Writing Lessons From The Masters

by James Scott Bell
@jamesscottbell

Okay, the headline is sneaky wordplay, as I am not referring to writing experts, but The Masters golf tournament recently concluded. Something shocking happened there and I think we can all learn from it, as writers and as normal folk making our way through a life that tosses out plenty of lemons.

jordan-spieth

Jordan Spieth

There is a young golfer named Jordan Spieth. He is twenty-two years old and a huge talent. He’s already won two majors (the hardest thing to do for a pro golfer), and one of those was last year’s Masters. He’s also a classy, well-spoken gentleman. And boy, do we need more of those these days.

Which is why what happened is so sad.

Jordan Spieth was set to go absolute legend. Only three players have ever won back-to-back Masters. You may have heard of these guys–Jack Nicklaus, Nick Faldo and Tiger Woods.

Spieth was playing lights out, leading the tournament all the way into the final round. He was up by five strokes with only seven holes left to play. All he had to do was avoid a major mistake and a second green jacket (the Masters’ cloak of honor) would be his. And then they’d begin measuring the space for Jordan Spieth on golf’s Mount Rushmore.

So as Spieth stepped up to the notorious par-3 12th, he could feel it, the victory. The crowd was with him. As were the millions watching at home.

But then the unthinkable, the shocking, the disastrous happened. Spieth hit two consecutive balls into the water. The first from 150 yards, the second from just 80. These were shots Jordan Spieth can make in his sleep, left handed. Not this time. The infamous Masters pressure caught up with him and … plop, plop.

His next shot went over the green and into a bunker. When it was all over, Jordan Spieth, one of the best players of his generation, carded a quadruple bogey.

And lost the tournament.

That, my friends, will mess with your head. To his credit, Jordan took it like a man, stood up to reporters’ questions, and made his obligatory appearance in Butler Cabin to slip the green jacket on the surprise winner, Danny Willet. Poor Jordan went through the motions, but he was clearly not there. He looked like an actor auditioning for a part in The Walking Dead.

This loss will be with Jordan forever. The only question now is, how will he handle it?

I know for sure he will hurt for a long time. But I suspect Jordan Spieth will muster his competitive spirit and play great golf again. I believe he will add several more majors to his resume before he’s done.

Which leads me to three lessons for writers:

  1. When you get knocked down, let it hurt for an hour. Then write something

Rejection. Rotten reviews. Dismal sales. They hurt. Don’t deny it. You can’t.

But after an hour (set a timer!) get yourself back to your keyboard.

If you’re on a project, write a new scene. If you’re not, write a journal entry.

Or use a writing prompt to get your creative juices flowing. (There’s a wonderful “writer igniter” over at the DIYMFA site. Check it out).

When you write, the pain of the setback begins to fade a little. It will try to reassert itself, but then you write some more. Eventually, the pain ceases to hold any power over you.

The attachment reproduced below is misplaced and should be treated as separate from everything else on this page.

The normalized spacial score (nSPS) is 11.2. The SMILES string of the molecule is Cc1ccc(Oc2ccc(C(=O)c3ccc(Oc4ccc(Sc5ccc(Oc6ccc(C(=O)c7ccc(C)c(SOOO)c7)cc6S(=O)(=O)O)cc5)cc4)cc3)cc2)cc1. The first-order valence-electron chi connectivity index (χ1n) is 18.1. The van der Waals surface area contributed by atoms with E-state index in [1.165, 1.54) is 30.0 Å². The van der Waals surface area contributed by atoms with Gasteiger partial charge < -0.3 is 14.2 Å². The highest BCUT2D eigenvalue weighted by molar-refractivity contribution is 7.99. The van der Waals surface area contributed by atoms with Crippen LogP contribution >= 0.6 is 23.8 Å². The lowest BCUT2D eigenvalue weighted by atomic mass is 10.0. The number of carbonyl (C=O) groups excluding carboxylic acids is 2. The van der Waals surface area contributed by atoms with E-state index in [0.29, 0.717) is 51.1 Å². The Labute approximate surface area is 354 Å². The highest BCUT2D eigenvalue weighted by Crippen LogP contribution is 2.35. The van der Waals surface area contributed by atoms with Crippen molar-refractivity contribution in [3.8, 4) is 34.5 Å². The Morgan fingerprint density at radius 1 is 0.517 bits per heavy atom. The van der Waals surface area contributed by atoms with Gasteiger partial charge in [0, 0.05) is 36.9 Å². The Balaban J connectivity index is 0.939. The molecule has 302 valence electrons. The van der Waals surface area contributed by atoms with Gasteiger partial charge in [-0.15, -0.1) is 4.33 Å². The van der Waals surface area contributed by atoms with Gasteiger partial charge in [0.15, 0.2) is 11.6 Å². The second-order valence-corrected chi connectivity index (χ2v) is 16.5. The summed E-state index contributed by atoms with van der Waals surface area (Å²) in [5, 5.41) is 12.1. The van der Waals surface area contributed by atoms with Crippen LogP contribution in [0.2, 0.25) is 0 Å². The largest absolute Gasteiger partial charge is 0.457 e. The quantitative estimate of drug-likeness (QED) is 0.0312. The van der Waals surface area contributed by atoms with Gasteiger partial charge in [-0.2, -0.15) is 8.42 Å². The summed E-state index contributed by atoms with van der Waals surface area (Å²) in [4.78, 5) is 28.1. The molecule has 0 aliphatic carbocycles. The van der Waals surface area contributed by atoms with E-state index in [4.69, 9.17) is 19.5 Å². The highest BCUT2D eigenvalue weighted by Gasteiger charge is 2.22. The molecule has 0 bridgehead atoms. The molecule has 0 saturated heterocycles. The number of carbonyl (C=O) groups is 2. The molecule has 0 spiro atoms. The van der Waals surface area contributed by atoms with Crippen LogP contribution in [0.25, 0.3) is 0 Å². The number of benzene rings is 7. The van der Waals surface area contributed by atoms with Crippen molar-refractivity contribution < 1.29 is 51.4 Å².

1. Be the kind of writer that readers pull for

People like Jordan Spieth. He’s humble and positive and polite. Golf fans want to see him do well, especially now.

So show in your craft and your social media presence that you are a positive writer, someone who seeks to add value to other people’s lives. Readers who know you that way are much more likely to give you another chance should something you write fail to catch on.

  1. Don’t expect the easy road

Let me engage in a golf analogy for writers who are contemplating self-publishing. Imagine that suddenly anyone could play in The Masters. Just show up and tee off. Would being able to play mean you’d finish in the money? Of course not. The best golfers in the world would still win the prizes, with a few exceptions. Some really good amateurs would get in and maybe a handful of these would play out of their minds and make some tournament dough.

But the vast majority wouldn’t. Why not? Not because there’s a “tsunami of golfers,” but because their game is not good enough yet.

What they would need to do is go practice, get some coaching, and expect that it will take years to develop a great game. Even then, there are going to always be better golfers than you.

But if you grind and drive your beat-up Saturn from tournament to tournament, maybe you can earn enough to make it worth your while. Plus, you are playing a game you love.

Well, publishing is like that now. You don’t have to wait for an invitation from the Forbidden City. You can publish anytime you like.

But please don’t think that “getting to play” is an automatic win. You need to work on your craft, every day, just the way a pro golfer does. Think in terms of many years and many books, not just next month and your one completed novel.

Jordan Spieth will be back. And so will you, writer, because the only way to stop you is if you quit.

And you’re not going to.

So what about you? What major setback did you have to overcome, as a writer or in any other arena of life? How did you handle it?

13+

Perseverance

By Jordan Dane

For my last post in 2011 with TKZ, I found a Wall Street Journal article on self-publishing that offered something a little different. We’ve all heard the big blockbuster sales of a precious few who have seen sales of more than a million books, but who can really relate to that? We can all hope lightning will strike and we’ll be the one benefiting from that good fortune, but I picked out the elements of this article that addressed the digital trend, growing successes that have not gotten much highlight, and what one author—Darcie Chan—did to grow her self-pub sales.